5. Our "ears" and mind have to/try to make sense of what we hear and use the build in OT as the "rules" to make sense of it. The B has to either move to Bb or C, and since our tonic is C, our mind wants the B to be a the tonic. The B sounds like an "out of tune" C more than it does anything else(not in the sense beats but of psychological dissonance).

While there are a few assumptions, they are very natural and probably how things have worked out. Just because other cultures do not fit this mold says nothing as they can be wrong just as they could be right. I won't get into this discussion here though as people tend to get emotionally involved...

Imagine a growing living organism growing from a single cell. The physical environment around it consists of "sounds". Many of these sounds produce a very specific "color", the OT series. As evolution goes, the organism slowly evolves to sense these colors and other colors in it's environment. Since most vibrating things produce sound approximately like the OT series, it is natural and correct to expect that the organism will develop senses to recognize the OT series and over millions of years the OT series will become fundamental to how it "hears" sound.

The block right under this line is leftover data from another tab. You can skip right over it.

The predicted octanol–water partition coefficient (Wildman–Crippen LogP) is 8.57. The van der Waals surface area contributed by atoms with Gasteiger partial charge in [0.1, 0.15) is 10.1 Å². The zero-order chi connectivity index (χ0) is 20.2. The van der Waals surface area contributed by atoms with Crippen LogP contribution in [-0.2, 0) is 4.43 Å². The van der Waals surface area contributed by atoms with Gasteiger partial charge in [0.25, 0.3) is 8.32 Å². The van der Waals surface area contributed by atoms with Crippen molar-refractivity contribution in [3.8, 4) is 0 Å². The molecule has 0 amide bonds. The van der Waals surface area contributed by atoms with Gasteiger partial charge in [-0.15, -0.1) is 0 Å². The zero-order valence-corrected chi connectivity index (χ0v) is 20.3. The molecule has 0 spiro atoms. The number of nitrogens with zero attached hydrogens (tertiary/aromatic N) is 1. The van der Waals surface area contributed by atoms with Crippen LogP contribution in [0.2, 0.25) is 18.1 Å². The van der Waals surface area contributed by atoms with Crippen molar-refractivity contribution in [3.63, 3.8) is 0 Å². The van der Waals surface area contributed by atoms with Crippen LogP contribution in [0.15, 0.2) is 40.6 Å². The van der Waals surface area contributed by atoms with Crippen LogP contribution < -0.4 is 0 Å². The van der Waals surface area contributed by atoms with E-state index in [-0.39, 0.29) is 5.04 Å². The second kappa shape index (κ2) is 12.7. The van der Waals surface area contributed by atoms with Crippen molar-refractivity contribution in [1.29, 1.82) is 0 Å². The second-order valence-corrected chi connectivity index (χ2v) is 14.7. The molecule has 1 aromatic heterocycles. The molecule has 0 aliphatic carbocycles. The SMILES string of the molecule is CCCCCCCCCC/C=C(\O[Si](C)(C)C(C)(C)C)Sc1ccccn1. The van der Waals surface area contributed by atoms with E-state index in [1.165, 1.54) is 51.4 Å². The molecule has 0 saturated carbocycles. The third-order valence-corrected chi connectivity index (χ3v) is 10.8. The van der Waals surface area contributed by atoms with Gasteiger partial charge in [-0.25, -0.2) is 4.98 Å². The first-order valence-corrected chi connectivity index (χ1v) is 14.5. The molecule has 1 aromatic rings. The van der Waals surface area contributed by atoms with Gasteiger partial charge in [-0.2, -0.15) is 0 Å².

That is effectively what has happened, more or less. The OT series is built in to all living creatures just as gravity, temperature, etc. Hence fitting music "naturally" with the OT series creates natural music. Western harmony is more natural in this sense because many of the rules it uses are derived from the OT series. This is not about right and wrong, so don't get your panties in a wad ;)